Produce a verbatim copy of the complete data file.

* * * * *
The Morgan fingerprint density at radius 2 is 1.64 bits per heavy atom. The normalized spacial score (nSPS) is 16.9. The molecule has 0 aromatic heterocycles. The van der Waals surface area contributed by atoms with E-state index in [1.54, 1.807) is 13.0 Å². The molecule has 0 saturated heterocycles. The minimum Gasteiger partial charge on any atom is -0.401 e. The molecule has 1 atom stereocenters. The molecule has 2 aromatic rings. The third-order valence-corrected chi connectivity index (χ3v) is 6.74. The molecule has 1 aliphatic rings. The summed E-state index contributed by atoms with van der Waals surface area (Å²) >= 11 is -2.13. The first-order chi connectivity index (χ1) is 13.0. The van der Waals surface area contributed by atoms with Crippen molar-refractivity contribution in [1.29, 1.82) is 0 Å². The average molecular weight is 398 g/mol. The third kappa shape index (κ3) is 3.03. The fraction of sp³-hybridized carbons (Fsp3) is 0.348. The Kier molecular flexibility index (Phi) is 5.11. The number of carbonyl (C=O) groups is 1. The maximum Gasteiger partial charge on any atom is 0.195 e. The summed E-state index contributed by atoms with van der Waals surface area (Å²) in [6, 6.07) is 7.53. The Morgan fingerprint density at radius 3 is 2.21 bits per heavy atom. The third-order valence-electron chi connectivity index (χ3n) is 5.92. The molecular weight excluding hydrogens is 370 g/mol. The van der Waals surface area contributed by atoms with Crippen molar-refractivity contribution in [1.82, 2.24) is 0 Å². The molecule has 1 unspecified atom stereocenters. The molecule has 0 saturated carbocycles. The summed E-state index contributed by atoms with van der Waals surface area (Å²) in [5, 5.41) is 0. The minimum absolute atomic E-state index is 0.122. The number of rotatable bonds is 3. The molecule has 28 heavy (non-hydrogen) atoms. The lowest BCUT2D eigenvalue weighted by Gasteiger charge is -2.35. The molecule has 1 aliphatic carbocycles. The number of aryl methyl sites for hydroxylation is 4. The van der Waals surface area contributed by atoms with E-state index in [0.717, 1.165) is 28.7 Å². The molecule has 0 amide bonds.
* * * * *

The Morgan fingerprint density at radius 2 is 1.64 bits per heavy atom. The normalized spacial score (nSPS) is 16.9. The molecule has 0 aromatic heterocycles. The van der Waals surface area contributed by atoms with E-state index in [1.54, 1.807) is 13.0 Å². The molecule has 0 saturated heterocycles. The minimum Gasteiger partial charge on any atom is -0.401 e. The molecule has 1 atom stereocenters. The molecule has 2 aromatic rings. The third-order valence-corrected chi connectivity index (χ3v) is 6.74. The molecule has 1 aliphatic rings. The summed E-state index contributed by atoms with van der Waals surface area (Å²) >= 11 is -2.13. The first-order chi connectivity index (χ1) is 13.0. The van der Waals surface area contributed by atoms with Crippen molar-refractivity contribution in [1.29, 1.82) is 0 Å². The average molecular weight is 398 g/mol. The third kappa shape index (κ3) is 3.03. The fraction of sp³-hybridized carbons (Fsp3) is 0.348. The Kier molecular flexibility index (Phi) is 5.11. The number of carbonyl (C=O) groups is 1. The maximum Gasteiger partial charge on any atom is 0.195 e. The summed E-state index contributed by atoms with van der Waals surface area (Å²) in [6, 6.07) is 7.53. The Morgan fingerprint density at radius 3 is 2.21 bits per heavy atom. The third-order valence-electron chi connectivity index (χ3n) is 5.92. The molecular weight excluding hydrogens is 370 g/mol. The van der Waals surface area contributed by atoms with Crippen molar-refractivity contribution in [1.82, 2.24) is 0 Å². The molecule has 1 unspecified atom stereocenters. The molecule has 0 saturated carbocycles. The summed E-state index contributed by atoms with van der Waals surface area (Å²) in [5, 5.41) is 0. The minimum absolute atomic E-state index is 0.122. The number of rotatable bonds is 3. The molecule has 28 heavy (non-hydrogen) atoms. The lowest BCUT2D eigenvalue weighted by Gasteiger charge is -2.35. The molecule has 1 aliphatic carbocycles. The number of aryl methyl sites for hydroxylation is 4. The van der Waals surface area contributed by atoms with E-state index in [0.717, 1.165) is 28.7 Å². The molecule has 0 amide bonds.